Taiwan, one of biggest foreign holders of US debt, on Sunday was keeping a close eye on developments after the US ratings downgrade and a local stock market plunge, local media reported.
Vice-Premier Sean Chen, in charge of the island's economic issues, held an "internal meeting" of relevant government agencies on Sunday, the United Evening News said.
Central bank governor Perng Fai-nan was monitoring developments in the international community, it said.
The moves came after Standard & Poor's Friday cut the US credit rating from the top notch triple-A to AA+, sparking fears that the world still reeling from the 2008 global financial crisis may be hit by a double dip recession.
Ahead of the downgrade, Taiwan's weighted index on Friday tumbled 5.58 percent, one of the steepest falls among the world's stock exchanges, as investors feared the island's export-reliant economy may be hit hard in the event of another financial crisis.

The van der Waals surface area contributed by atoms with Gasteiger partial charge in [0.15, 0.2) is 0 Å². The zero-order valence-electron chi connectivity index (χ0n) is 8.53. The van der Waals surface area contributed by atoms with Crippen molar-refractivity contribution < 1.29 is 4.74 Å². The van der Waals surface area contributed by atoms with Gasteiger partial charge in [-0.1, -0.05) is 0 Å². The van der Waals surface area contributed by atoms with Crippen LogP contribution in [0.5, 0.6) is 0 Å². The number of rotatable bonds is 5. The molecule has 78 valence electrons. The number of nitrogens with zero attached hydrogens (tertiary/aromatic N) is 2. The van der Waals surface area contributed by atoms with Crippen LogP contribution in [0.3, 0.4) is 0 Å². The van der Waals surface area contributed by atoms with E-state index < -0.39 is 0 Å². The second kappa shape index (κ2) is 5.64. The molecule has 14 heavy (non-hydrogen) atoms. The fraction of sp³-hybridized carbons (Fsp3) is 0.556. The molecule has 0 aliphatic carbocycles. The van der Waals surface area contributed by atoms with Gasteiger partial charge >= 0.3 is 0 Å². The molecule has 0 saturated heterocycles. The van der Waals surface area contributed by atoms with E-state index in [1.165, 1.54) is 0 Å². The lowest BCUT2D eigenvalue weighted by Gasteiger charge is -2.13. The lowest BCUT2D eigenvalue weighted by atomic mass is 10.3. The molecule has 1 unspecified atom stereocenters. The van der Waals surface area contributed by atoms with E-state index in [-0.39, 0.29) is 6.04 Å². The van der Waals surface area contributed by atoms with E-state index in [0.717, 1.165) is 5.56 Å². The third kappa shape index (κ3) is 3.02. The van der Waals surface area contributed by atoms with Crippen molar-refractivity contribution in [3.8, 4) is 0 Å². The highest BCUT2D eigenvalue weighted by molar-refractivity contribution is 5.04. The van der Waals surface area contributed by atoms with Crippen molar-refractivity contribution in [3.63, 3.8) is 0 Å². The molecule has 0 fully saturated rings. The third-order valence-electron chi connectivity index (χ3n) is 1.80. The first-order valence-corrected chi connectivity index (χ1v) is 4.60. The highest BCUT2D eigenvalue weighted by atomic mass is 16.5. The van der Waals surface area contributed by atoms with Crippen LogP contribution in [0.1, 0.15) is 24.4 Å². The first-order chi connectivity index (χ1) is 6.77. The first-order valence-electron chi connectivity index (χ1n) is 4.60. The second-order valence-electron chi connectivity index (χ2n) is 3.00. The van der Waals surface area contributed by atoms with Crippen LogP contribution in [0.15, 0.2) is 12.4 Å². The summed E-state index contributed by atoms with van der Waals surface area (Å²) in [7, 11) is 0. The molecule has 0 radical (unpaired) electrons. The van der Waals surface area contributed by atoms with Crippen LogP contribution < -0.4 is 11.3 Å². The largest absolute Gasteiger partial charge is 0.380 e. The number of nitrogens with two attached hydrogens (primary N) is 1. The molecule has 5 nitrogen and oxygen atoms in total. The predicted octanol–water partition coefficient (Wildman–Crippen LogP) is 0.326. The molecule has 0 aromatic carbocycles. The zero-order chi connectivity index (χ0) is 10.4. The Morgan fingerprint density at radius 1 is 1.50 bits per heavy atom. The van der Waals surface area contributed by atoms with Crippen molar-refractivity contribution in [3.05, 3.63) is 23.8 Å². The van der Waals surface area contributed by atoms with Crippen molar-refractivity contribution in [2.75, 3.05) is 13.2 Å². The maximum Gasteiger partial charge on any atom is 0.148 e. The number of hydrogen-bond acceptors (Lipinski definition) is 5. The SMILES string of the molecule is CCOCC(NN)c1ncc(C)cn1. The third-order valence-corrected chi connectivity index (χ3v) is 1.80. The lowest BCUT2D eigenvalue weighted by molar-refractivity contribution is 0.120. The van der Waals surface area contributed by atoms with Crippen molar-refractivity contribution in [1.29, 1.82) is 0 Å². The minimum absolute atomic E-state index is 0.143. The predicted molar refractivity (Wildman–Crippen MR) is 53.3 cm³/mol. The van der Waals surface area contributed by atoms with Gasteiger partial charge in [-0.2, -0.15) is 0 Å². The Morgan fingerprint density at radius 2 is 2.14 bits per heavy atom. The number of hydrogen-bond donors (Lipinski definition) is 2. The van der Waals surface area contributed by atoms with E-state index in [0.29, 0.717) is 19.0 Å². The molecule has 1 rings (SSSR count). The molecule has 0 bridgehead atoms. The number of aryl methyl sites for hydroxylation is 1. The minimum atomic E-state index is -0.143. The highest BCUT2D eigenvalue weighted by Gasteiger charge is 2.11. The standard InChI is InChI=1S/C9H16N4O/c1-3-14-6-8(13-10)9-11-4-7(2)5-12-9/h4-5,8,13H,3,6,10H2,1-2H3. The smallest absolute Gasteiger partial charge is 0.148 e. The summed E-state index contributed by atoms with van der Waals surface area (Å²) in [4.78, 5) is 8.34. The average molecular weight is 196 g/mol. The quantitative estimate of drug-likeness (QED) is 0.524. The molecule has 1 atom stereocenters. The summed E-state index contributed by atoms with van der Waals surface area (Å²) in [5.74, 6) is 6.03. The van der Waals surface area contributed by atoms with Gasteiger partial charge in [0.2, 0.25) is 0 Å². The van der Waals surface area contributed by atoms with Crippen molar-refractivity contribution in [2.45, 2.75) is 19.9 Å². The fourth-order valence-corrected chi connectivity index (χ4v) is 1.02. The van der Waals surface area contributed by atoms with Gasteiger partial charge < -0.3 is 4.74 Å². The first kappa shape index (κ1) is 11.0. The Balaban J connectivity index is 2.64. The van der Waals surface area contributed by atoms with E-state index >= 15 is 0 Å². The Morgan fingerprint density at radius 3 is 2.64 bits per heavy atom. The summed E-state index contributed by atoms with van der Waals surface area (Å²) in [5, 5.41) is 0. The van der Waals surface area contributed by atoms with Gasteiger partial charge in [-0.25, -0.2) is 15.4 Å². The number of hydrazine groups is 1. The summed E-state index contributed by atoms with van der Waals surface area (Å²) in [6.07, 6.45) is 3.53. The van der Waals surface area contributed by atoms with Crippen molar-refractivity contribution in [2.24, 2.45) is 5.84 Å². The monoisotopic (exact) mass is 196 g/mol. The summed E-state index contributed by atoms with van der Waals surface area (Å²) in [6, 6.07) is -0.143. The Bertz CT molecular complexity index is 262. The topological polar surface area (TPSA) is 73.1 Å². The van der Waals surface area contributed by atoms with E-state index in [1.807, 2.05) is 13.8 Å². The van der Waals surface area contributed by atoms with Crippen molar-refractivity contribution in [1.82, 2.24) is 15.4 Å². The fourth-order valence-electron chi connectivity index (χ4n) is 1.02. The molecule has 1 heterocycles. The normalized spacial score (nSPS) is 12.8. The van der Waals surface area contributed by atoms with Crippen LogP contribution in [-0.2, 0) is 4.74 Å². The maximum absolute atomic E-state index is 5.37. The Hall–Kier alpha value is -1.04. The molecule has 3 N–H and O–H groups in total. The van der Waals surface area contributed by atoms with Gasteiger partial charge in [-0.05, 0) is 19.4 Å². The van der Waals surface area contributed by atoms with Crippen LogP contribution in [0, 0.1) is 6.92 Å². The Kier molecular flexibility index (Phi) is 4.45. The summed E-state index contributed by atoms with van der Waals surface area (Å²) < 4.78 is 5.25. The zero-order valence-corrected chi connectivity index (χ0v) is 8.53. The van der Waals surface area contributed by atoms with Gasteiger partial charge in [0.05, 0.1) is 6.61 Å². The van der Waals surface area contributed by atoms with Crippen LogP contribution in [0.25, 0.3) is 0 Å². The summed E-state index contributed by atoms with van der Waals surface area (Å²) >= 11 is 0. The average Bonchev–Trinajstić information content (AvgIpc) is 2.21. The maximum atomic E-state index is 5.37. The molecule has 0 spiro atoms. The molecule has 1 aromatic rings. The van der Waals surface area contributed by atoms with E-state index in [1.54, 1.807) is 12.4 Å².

The fall was the worst loss in a single session since the height of the global financial crisis in 2008.
The plunge prompted President Ma Ying-jeou to appeal for calm among panic-stricken investors at a news conference over the weekend.
He said Taiwan's fundamentals were sound and said the government would strive to cushion any negative impacts on the local economy.
In its editorial, the United Daily News warned that "the downgrade may not be a deadly blow to the global economies, but its influence will be far-reaching".
According to US Treasury data, Taiwan is the sixth biggest foreign holder of US debt with $153.4 billion, while the United States is also among the island's major trading partners.